The Daily Globe - Serving Gogebic, Iron and Ontonagon Counties

Preparations begin again for new school windows

 

October 28, 2020

Charity Smith/Daily Globe

Workers with St. George Glass of Iron Mountain work on installing flashings to the window sills at Washington Elementary School in Bessemer Tuesday morning. The work was in preparation for the new windows which are anticipated to arrive next week. The school has had plywood in place of the windows since the glass block windows were removed in August.

By CHARITY SMITH

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Bessemer - Dan Niemi, superintendent of Bessemer Area Schools told the school board Monday that workers from St. George Glass of Iron Mountain have started to install the framing for the new windows at Washington Elementary School.

"That's finally starting to make some movement," Niemi said.

The original glass block windows were removed in August, before school resumed, to help speed up the process of installing the windows and protect kids from shattered glass. In place of the windows, plywood and small temporary windows were put up, until the new windows arrived.

The custom windows were back ordered because of limited staffing at the manufacturer as a result of COVID-19, school business manager Chris Bergquist said at a August board meeting.

"It would be exceptional if they could get it done in the two weeks that we are out," said board president Jim Partanen on Monday.

Kurt Oman of St. George Glass told the Daily Globe Tuesday they are installing flashings right now. He said they have to make a base for the new windows besides other preparations before installation of the new windows. He said that he believes the windows will be in next week.

"We're just getting a little ahead of the game, instead of having to do everything at once," Oman said. "This way we get a whole bunch of prep done. That way we can start sitting windows in once they get here."

Niemi also told the board Monday that the secondary boiler is out at Washington. He said there is a crack in one of the cast iron tubes where the hot water comes down through the boiler. He said that he was told they could shorten the boiler and the cost was going to be close to $40,000 or $50,000, or replace the back end which would be close to $90,000. Niemi said this boiler is a back-up so they are looking at having a welder repair the cracked pipe.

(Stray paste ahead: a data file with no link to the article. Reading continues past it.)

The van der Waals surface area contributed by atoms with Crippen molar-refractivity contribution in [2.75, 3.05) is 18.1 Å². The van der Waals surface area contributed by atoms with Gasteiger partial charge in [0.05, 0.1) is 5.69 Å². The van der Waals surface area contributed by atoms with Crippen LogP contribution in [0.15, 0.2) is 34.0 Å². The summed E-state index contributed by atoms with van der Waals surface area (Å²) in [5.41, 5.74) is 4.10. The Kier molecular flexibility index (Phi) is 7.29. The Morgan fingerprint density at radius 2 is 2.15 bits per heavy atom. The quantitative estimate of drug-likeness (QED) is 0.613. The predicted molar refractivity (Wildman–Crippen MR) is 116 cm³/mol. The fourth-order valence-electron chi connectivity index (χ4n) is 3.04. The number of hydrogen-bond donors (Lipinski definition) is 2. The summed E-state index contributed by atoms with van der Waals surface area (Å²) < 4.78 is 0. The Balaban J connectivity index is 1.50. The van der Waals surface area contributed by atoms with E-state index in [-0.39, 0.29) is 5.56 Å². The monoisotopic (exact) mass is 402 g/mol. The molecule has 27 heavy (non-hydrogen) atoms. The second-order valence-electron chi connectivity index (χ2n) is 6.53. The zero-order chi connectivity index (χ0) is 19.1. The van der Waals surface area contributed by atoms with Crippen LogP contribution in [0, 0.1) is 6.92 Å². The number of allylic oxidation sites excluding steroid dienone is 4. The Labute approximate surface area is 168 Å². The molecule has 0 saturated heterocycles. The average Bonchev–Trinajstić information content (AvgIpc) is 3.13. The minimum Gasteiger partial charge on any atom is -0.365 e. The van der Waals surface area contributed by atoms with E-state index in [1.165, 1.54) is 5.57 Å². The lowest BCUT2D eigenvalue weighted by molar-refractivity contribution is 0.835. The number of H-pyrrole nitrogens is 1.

"What we are looking at is getting an expert welder in there. Fix it up, seal it and then probably put some funds away in the next year, year and a half to two years to shorten that up and make sure that is solid," Niemi said.

If the welding does not correct the problem, Niemi said they will have to look into shortening the boiler sooner then expected, but he is "80% confident" that the patch job will be successful.

Niemi said he thinks the welding job will buy the district another two, possibly three years before they have to shorten the boiler. He said he will have more information to bring to the board at the next meeting, after he gets the results of the welder's assessment.

According to Niemi COVID cases amongst the district have increased. He said as of Saturday, they've had 13 positive cases and seven probables.

"We had a spike," Niemi said. "We need to look at getting this kind of eradicated from our district."

He cited there could be a problem with finding enough substitute teachers if too many instructors are out.

Partanen said he understands the kind of "monkey wrench" that the switch to a virtual learning platform throws in people's plans for work and other issues. He said that's why it is so important that people in the community are doing things to stop the spread.

 
 

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